BGB003 - What Camera Should I buy
What Camera Should I buy?
“What camera should I buy?” In my role as a photography instructor I am often asked for advice in selecting a camera to purchase. This is a very hard question to answer as it depends on many factors such as budget, seriousness of the photographer, shooting style, types of intended subjects, importance of convenience, and many other factors that are unique to each person. So, I thought I’d jot down my thought process when I’m asked this question.
If you are considering an interchangeable lens camera (DSLR or many Mirrorless for example), you are not just buying a camera, you are investing in a camera system. In other words you are committing to a line of equipment that will extend well past the life expectancy of the specific camera you’re buying today. Let’s say today you buy a camera and a lens to go with it. 6 months later you get another lens for it as a birthday present. A few months after that you buy an external flash that “talks” to that camera. Then you decide to take a trip to Africa and you buy two more lenses. A few years later, you decide to get a better camera body. In this case you can either just get a new body in the same camera system such that all your lenses and flashes still work with the new camera or you can throw all of that stuff out and start over with a new system. Given the amount of money involved to replace everything, the odds are you will stay with your original system and just add/replace individual pieces from time to time.
Due to this, my advice is to stick to a system from a major player such as Canon, Nikon, Sony, Pentax or Olympus These manufacturers are in it for the long haul, have a good record of leading the technology, tend to make reliable and high quality gear, have a history of staying current, and most 3rd party gear (e.g., lenses) is made to be compatible with these lines.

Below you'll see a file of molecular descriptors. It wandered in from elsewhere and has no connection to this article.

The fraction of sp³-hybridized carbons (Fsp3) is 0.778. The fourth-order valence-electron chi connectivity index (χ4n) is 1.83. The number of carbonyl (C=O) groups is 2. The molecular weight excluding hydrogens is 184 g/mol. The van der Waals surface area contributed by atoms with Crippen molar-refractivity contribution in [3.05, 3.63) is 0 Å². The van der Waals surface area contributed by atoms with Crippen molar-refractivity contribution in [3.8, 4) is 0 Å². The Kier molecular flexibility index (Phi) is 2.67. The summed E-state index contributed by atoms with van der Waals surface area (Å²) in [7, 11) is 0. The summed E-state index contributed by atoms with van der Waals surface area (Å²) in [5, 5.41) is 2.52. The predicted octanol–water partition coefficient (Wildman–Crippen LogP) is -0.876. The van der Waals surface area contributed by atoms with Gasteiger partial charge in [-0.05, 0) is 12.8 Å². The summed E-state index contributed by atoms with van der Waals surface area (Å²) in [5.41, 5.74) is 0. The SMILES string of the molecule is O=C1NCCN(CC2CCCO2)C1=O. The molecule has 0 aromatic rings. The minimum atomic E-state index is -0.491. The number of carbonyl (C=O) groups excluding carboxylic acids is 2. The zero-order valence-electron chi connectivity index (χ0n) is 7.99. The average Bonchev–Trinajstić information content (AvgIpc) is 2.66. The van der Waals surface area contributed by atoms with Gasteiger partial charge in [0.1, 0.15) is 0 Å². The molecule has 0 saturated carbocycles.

Most people taking my classes are at least a step above P&S (Point and Shoot) in their seriousness. First of all, they have or are shopping for a DSLR or Interchangeable lens mirrorless of some sort and have decided to spend some money on learning how to use it. But even so there is still a wide range of seriousness.
Let’s take you as an example. Are you someone who will stop and spend 15 to 60 minutes making photographs at a scenic overlook or do you just want to take a few shots and move on in less than 5 minutes? Are you someone who will get up before dawn to shoot at the morning magic hour or change your normal dinner meal time so you can be in the field at the evening magic hour? Are you willing to carry two or three extra lenses and other “stuff” when you’re out and about shooting or do you just want to have one camera/lens combo hanging from your shoulder and nothing else? Or, more simply put, are you willing to carry a camera bag with a flash, 2 or 3 lenses and some filters in it and maybe even a tripod or even if you had all that stuff you would not be likely to have it with you when you need it?
If your answers to the above questions tend to be more toward the serious or committed end of the spectrum then look for cameras that are designed with fewer “fully automated” features and gravitate toward one with more control oriented features. In other words, having a camera with a faster burst mode shooting rate (frames per second) or more focus points is a better investment than a camera with more pre-programmed “scene” modes. In addition, look for a camera that allows you to change settings with buttons and dials rather than requiring you to wade through menu’s or touch a screen to make changes.
One major example of this is how many control/command dials does the camera have. If it only has one, then that dial has to serve two or more functions (aperture vs shutter speed, or exposure shift vs compensation) and you need to press and hold a button to change its purpose from one to the other. If, on the other hand, you have two dials then it is way more convenient to make those changes.
Still within the convenience topic is size and weight. There is a significant size and weight difference between cameras in the entry level range and those in the pro or pro-am range. This may be an important factor if it means the difference in taking the camera with you or leaving it in your closet.
Small, light point and shoot. Easy on the budget. Easy to carry. For this it’s all that’s needed
Full Frame Pro DSLR, Long Fast “wildlife” lens. Full robust tripod. For the bird shots these guys are after they are willing to spend the $$$ and carry the load.
For most an entry or mid range DSLR or Mirrorless with a Kit lens or mid range lens is a good compromise